President Dan Kelly said it is crucial to maintain programs to help businesses to the other side of the pandemic

The National Security and Intelligence Committee of Parliamentarians says that includes attempts to steal Canadian research on COVID-19 and vaccines, and sow misinformation. (AP Photo/Esteban Felix)
Intelligence committee warns China, Russia targeting Canadian COVID-19 research

Committee also found that the terrorist threat to Canada has shifted since its last such assessment

Part of the massive mess left behind in a Spallumcheen rental home owned by Wes Burden, whose tenants bolted from the property in the middle of the night. Burden is now facing a hefty cleaning and repair bill as a result. (Photo submitted)
Tenants disappear in the night leaving Okanagan home trashed with junk, feces

Spallumcheen rental rooms filled with junk, human and animal feces; landlord scared to rent again

Cannabis bought in British Columbia (Ashley Wadhwani/Black Press Media)
Is it time to start thinking about greener ways to package cannabis?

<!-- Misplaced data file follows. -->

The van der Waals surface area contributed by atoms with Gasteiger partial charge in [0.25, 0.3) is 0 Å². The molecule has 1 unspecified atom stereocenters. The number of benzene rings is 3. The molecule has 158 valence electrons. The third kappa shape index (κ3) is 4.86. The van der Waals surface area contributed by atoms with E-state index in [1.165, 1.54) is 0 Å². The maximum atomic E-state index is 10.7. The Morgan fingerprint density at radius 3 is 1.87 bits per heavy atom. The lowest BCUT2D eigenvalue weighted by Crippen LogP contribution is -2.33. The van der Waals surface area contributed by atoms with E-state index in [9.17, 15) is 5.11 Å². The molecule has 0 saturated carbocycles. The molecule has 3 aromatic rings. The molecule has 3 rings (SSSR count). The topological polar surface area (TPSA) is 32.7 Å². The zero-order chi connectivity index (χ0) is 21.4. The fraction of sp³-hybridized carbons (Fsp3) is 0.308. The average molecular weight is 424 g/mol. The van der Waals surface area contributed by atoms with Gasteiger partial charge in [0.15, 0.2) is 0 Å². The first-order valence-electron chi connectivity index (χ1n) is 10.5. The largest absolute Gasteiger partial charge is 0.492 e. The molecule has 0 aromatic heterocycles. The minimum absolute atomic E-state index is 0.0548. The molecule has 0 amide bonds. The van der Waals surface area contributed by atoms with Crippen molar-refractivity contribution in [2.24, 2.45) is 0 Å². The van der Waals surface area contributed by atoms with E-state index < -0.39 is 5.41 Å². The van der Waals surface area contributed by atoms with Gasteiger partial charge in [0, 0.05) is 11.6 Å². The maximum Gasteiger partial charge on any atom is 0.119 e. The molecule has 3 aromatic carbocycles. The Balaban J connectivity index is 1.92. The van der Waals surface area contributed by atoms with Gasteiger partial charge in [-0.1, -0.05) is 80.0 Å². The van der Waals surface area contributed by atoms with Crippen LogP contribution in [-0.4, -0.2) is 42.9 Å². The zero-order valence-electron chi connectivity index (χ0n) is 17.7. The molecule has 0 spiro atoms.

Packaging suppliers are still figuring eco-friendly and affordable packaging options that fit the mandates of Cannabis Regulations

Parliament Hill is viewed below a Canada flag in Gatineau, Quebec, Friday, Sept. 18, 2020. A new poll suggests most Canadians are feeling more grateful for what they have in 2020 as a result of COVID-19 pandemic.THE CANADIAN PRESS/Sean Kilpatrick
Canada’s greenhouse gas emissions increased slightly in 2019: report

2019 report shows Canada emitted about one million tonnes more of these gases than the previous year

Dr. E. Kwok administers a COVID-19 vaccine to a recipient at a vaccination clinic run by Vancouver Coastal Health, in Richmond, B.C., Saturday, April 10, 2021. THE CANADIAN PRESS/Jonathan Hayward
B.C. to register people ages 40+ for COVID-19 vaccines in April

Appointments are currently being booked for people ages 66 and up

Interior Health improves access to mental health supports amid COVID-19 pandemic. (Stock)
Interior Health connects people to mental health resources amid COVID

310-MHSU line receives positive feedback in early months of rollout

Most Read